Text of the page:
Saskatchewan

Sask. premier, Opposition leader call long wait for COVID-19 tests 'unacceptable,' 'inexcusable'

Some Saskatchewan residents concerned they might have contracted COVID-19 are encountering long wait times with little information before they are able to get tested.

Residents say they're frustrated by long waits for testing

Premier Scott Moe, left, calls week-long waits for COVID-19 tests 'unacceptable.' (CBC)

Some Saskatchewan residents concerned they might have contracted COVID-19 are encountering long wait times with little information before they are able to get tested.

This week, many took to social media to vent their frustration at waiting for five or more days before getting booked for testing. 

When asked about these delays on Wednesday, Premier Scott Moe said improvements are needed. 

"If someone is waiting a week to have a test done, that's too long and it's unacceptable," he said. "We most certainly need to do better if that is the case, and we will do better."

Moe said that with the Roy Romanow Provincial Lab able to run approximately 1,800 to 2,000 tests per day, as well as mobile testing units working in the field, the province has not yet reached its testing capacity. 

However, he said there are plans in progress to distribute tests in a more timely manner. 

"There's likely more testing capacity that will be available as we start to expand the tests we are doing in the weeks and months ahead," Moe said.

"We're actively looking at what we can do to increase our capacity — not necessarily increase the number of tests that are done, but increase our capacity … so that these individuals would be able to potentially access a test a little quicker."

Kyle Kuling, who is currently waiting for a COVID-19 test in Regina, says current wait times are inconvenient for people looking to get back to their regular lives. But he is more concerned about what delays could mean for data collection and public health.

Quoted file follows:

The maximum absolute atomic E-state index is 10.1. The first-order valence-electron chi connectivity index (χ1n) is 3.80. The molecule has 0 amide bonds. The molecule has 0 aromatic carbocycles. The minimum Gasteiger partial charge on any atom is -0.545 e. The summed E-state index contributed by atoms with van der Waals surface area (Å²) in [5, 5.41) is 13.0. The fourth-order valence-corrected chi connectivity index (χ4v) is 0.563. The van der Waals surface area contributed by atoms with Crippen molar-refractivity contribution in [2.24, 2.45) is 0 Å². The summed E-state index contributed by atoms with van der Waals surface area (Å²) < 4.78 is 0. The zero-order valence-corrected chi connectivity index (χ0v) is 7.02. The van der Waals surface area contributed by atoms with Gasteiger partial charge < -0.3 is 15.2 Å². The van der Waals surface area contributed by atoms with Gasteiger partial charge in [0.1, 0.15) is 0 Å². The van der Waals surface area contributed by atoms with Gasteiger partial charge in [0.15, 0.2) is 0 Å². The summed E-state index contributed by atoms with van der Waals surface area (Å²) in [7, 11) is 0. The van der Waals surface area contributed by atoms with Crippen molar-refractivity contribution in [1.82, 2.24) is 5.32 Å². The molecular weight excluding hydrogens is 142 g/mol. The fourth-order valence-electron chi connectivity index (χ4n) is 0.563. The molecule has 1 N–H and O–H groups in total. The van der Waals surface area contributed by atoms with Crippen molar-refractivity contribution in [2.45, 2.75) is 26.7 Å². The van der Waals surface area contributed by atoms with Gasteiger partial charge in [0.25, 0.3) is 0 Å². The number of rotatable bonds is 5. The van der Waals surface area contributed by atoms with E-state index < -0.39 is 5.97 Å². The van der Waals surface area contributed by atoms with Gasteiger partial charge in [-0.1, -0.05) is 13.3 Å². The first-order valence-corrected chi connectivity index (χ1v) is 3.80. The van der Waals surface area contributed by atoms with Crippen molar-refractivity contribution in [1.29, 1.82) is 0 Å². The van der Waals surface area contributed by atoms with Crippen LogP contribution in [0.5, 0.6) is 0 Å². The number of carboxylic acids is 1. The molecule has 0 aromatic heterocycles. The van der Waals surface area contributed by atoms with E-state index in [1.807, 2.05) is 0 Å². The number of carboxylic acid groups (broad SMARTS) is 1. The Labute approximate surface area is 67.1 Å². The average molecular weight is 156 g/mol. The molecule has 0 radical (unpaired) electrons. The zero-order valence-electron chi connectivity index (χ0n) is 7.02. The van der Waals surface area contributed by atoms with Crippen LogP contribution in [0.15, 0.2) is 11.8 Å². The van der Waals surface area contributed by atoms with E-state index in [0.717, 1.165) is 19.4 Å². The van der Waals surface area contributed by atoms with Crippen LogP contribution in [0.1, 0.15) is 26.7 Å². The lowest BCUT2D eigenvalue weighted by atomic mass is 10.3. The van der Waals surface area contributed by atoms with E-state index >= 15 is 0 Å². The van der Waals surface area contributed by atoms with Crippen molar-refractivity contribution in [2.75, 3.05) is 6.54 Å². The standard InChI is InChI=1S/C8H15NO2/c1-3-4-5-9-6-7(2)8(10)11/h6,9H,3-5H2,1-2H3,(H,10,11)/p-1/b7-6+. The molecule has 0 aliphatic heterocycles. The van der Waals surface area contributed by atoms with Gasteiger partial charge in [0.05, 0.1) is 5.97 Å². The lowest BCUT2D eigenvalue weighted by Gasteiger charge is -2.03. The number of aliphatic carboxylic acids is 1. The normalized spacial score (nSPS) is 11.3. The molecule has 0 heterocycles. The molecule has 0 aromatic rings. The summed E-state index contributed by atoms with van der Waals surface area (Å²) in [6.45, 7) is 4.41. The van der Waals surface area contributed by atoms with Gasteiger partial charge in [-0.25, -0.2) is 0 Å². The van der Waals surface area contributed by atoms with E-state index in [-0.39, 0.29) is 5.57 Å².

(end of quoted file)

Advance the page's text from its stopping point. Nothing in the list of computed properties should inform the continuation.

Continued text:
"If we need to stay at home for a few days to help protect the health of others, then there's no question — that's what we do," he said.

"But if the testing is delayed, can we rely on the numbers that are out there? … You could have a lot of asymptomatic people out there, or people experiencing very mild symptoms, being lost in the numbers because they're not actually getting tested fast enough."

Opposition NDP Leader Ryan Meili said the government needs to be more proactive about reducing the wait to get tested, especially with a new school year starting soon.

"It's inexcusable that we are months into the pandemic, but people in the province are having to wait hours on 811 to speak with someone, days more to be called back, only to be told that they will have to wait a week before they can schedule a test," Meili said.

"These delays put the reopening of our economy and our schools at risk. The government must take immediate action to address this."

Meili called on the government to include information on testing wait times in its daily briefings.

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